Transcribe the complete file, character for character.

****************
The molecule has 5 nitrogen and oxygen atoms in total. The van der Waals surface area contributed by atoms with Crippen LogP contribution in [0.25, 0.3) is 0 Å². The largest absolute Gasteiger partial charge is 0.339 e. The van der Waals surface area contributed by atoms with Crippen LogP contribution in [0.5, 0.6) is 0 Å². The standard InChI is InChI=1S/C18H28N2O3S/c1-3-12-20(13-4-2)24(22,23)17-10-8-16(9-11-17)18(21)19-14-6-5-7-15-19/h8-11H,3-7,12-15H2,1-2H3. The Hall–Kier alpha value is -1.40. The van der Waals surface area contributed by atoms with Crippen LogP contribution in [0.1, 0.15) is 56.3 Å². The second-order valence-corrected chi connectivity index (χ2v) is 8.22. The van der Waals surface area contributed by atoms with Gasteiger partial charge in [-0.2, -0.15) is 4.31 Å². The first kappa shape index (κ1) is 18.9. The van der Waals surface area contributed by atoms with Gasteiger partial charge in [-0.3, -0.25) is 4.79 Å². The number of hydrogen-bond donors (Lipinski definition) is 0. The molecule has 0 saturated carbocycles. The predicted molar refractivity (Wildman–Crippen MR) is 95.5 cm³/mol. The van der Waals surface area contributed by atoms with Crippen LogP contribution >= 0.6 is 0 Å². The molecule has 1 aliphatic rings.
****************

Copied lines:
The molecule has 5 nitrogen and oxygen atoms in total. The van der Waals surface area contributed by atoms with Crippen LogP contribution in [0.25, 0.3) is 0 Å². The largest absolute Gasteiger partial charge is 0.339 e. The van der Waals surface area contributed by atoms with Crippen LogP contribution in [0.5, 0.6) is 0 Å². The standard InChI is InChI=1S/C18H28N2O3S/c1-3-12-20(13-4-2)24(22,23)17-10-8-16(9-11-17)18(21)19-14-6-5-7-15-19/h8-11H,3-7,12-15H2,1-2H3. The Hall–Kier alpha value is -1.40. The van der Waals surface area contributed by atoms with Crippen LogP contribution in [0.1, 0.15) is 56.3 Å². The second-order valence-corrected chi connectivity index (χ2v) is 8.22. The van der Waals surface area contributed by atoms with Gasteiger partial charge in [-0.2, -0.15) is 4.31 Å². The first kappa shape index (κ1) is 18.9. The van der Waals surface area contributed by atoms with Gasteiger partial charge in [-0.3, -0.25) is 4.79 Å². The number of hydrogen-bond donors (Lipinski definition) is 0. The molecule has 0 saturated carbocycles. The predicted molar refractivity (Wildman–Crippen MR) is 95.5 cm³/mol. The van der Waals surface area contributed by atoms with Crippen LogP contribution >= 0.6 is 0 Å². The molecule has 1 aliphatic rings.